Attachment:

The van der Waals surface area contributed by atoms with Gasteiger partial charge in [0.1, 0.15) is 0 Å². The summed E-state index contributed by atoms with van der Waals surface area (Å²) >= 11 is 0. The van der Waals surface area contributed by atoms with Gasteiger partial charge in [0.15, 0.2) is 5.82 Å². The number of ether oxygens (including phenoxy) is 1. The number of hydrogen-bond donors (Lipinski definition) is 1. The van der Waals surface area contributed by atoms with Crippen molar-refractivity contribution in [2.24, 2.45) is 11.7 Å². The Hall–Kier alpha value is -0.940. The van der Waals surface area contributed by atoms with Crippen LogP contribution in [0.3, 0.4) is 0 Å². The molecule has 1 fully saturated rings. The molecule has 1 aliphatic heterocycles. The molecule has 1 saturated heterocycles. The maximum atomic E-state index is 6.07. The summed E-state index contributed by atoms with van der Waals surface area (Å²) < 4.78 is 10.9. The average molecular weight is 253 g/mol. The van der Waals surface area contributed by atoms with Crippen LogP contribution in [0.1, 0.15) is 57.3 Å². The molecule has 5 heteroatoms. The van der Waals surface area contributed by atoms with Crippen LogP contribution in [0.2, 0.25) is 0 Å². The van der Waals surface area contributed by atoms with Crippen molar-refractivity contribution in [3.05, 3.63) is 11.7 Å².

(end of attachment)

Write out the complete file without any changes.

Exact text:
The van der Waals surface area contributed by atoms with Gasteiger partial charge in [0.1, 0.15) is 0 Å². The summed E-state index contributed by atoms with van der Waals surface area (Å²) >= 11 is 0. The van der Waals surface area contributed by atoms with Gasteiger partial charge in [0.15, 0.2) is 5.82 Å². The number of ether oxygens (including phenoxy) is 1. The number of hydrogen-bond donors (Lipinski definition) is 1. The van der Waals surface area contributed by atoms with Crippen molar-refractivity contribution in [2.24, 2.45) is 11.7 Å². The Hall–Kier alpha value is -0.940. The van der Waals surface area contributed by atoms with Crippen LogP contribution in [0.3, 0.4) is 0 Å². The molecule has 1 fully saturated rings. The molecule has 1 aliphatic heterocycles. The molecule has 1 saturated heterocycles. The maximum atomic E-state index is 6.07. The summed E-state index contributed by atoms with van der Waals surface area (Å²) < 4.78 is 10.9. The average molecular weight is 253 g/mol. The van der Waals surface area contributed by atoms with Crippen LogP contribution in [0.1, 0.15) is 57.3 Å². The molecule has 5 heteroatoms. The van der Waals surface area contributed by atoms with Crippen LogP contribution in [0.2, 0.25) is 0 Å². The van der Waals surface area contributed by atoms with Crippen molar-refractivity contribution in [3.05, 3.63) is 11.7 Å².